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Maliau Basin Conservation Area is indeed important and worth saving.

Maliau Basin Conservation Area....

• is one of the few remaining areas virtually untouched by man – not just in Sabah and Malaysia, but in the whole world!
• contains unusual forest types and a high botanical diversity.
• is a refuge for rare and endangered animals such as Sumatran Rhino, Orang utan, Banteng, Proboscis Monkey and Bornean pygmy elephant.
• boasts extraordinary geomorphological features including an exceptionally high number of waterfalls – probably the highest number of any area in Malaysia.
• is the catchment of one of the headwaters of Sabah’s largest and most important rivers – the Kinabatangan.
• offers unique opportunities for research, education and wilderness recreation and eco-tourism.

Aerial View of Maliau Falls. Photo By J.OmarThe 390 km² (39,000 hectares) Maliau Basin was originally part of a 10,000 km² (one million hectares) timber concession belonging to Yayasan Sabah, an organization formed in 1966 through an Enactment by the State Legislative Assembly, with the objective of improving the standard of living and education of Malaysians in Sabah. In 1981 Yayasan Sabah voluntarily designated Maliau Basin as a Conservation Area for the purposes of research, education and training, along with Danum Valley Conservation Area further to the east.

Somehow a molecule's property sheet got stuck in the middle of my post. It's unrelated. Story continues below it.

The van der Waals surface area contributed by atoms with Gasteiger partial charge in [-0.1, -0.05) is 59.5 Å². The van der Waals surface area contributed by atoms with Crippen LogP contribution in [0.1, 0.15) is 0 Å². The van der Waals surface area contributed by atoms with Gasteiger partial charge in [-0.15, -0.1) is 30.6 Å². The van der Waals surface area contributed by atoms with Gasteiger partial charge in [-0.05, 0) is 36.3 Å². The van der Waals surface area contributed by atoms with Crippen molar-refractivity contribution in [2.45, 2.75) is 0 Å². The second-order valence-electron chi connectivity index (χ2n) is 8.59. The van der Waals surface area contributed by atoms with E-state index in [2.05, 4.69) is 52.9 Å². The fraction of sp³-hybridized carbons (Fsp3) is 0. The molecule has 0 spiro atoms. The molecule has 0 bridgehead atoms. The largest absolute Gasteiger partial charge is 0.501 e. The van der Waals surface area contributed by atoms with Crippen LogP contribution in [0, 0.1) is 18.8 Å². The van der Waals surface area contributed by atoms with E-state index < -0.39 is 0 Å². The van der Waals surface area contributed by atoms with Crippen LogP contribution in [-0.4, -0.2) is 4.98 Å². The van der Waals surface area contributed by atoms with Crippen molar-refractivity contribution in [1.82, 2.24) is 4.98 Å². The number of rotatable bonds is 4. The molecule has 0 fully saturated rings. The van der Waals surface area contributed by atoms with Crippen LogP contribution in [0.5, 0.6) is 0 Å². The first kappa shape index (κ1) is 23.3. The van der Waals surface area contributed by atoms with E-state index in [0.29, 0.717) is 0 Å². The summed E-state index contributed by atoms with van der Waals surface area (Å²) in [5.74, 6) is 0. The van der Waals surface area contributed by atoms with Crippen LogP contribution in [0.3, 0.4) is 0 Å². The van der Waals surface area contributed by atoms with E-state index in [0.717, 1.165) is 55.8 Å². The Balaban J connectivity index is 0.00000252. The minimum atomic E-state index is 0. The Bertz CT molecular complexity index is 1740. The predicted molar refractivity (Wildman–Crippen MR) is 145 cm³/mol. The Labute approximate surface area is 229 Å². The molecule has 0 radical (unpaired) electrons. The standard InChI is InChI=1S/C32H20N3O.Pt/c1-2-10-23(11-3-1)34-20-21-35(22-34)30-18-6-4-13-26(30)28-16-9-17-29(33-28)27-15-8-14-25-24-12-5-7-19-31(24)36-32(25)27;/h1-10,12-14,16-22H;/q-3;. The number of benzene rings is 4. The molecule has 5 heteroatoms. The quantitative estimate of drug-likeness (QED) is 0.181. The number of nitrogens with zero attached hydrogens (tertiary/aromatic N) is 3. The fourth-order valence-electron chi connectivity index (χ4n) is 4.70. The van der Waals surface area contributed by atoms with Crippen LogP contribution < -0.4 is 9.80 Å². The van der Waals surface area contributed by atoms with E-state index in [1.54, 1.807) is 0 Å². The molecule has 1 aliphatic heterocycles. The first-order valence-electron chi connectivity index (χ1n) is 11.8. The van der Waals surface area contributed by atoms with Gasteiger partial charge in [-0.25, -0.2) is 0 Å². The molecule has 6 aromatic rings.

In 1997 the Maliau Basin Conservation Area was upgraded by the Sabah state government to a Protection (Class One) Forest Reserve and extended to its present size of 588.4 km² (58,840 hectares).

According to the Sabah Forest Enactment, an area under this forest classification cannot be granted timber concession rights. With the publication of the Government Gazette, The Maliau Basin Conservation Area Forest Rules (1998), the legal status and modus operandi of the area were established.

Day to day management of Maliau Basin Conservation Area is carried out by Yayasan Sabah, on behalf of an inter-agency Maliau Basin Management Committee comprising:

• Yayasan Sabah (Chairman) & (Secretariat)
• Sabah Forestry Department
• Ministry of Tourism, Culture and Environment
• Universiti Malaysia Sabah
• Sabah Wildlife Department
• Sabah Parks
• Sabah Museum
• National University of Malaysia
• Universiti Putra Malaysia
• Universiti Malaysia Sarawak
• Department of Environment Conservation
• Danum Valley Management Committee
• Department of Town and Regional Planning
• World Wide Fund for Nature Malaysia
• Academy of Science Malaysia
• Tawau Municipal Council
• District Office Tongod
• District Office Keningau
• District Office Nabawan


The Maliau Basin Management Committee was established in April 1998 with the responsibility to advise the state government on policy in regard to all aspects of management of the Maliau Basin Conservation Area, according to the rules in the gazetted Order. The current Chairman (2004-2008) of the committee is Tan Sri Datu Khalil bin Datu Hj. Jamalul, J.P., who is also the Director of Yayasan Sabah, while Dr Waidi Sinun also from Yayasan Sabah is currently the Secretary.

Maliau Basin Conservation Area is also gazetted under the state Cultural Heritage (Conservation) Enactment 1997, which affords provisions for the preservation, conservation and enhancement of the cultural heritage of Sabah.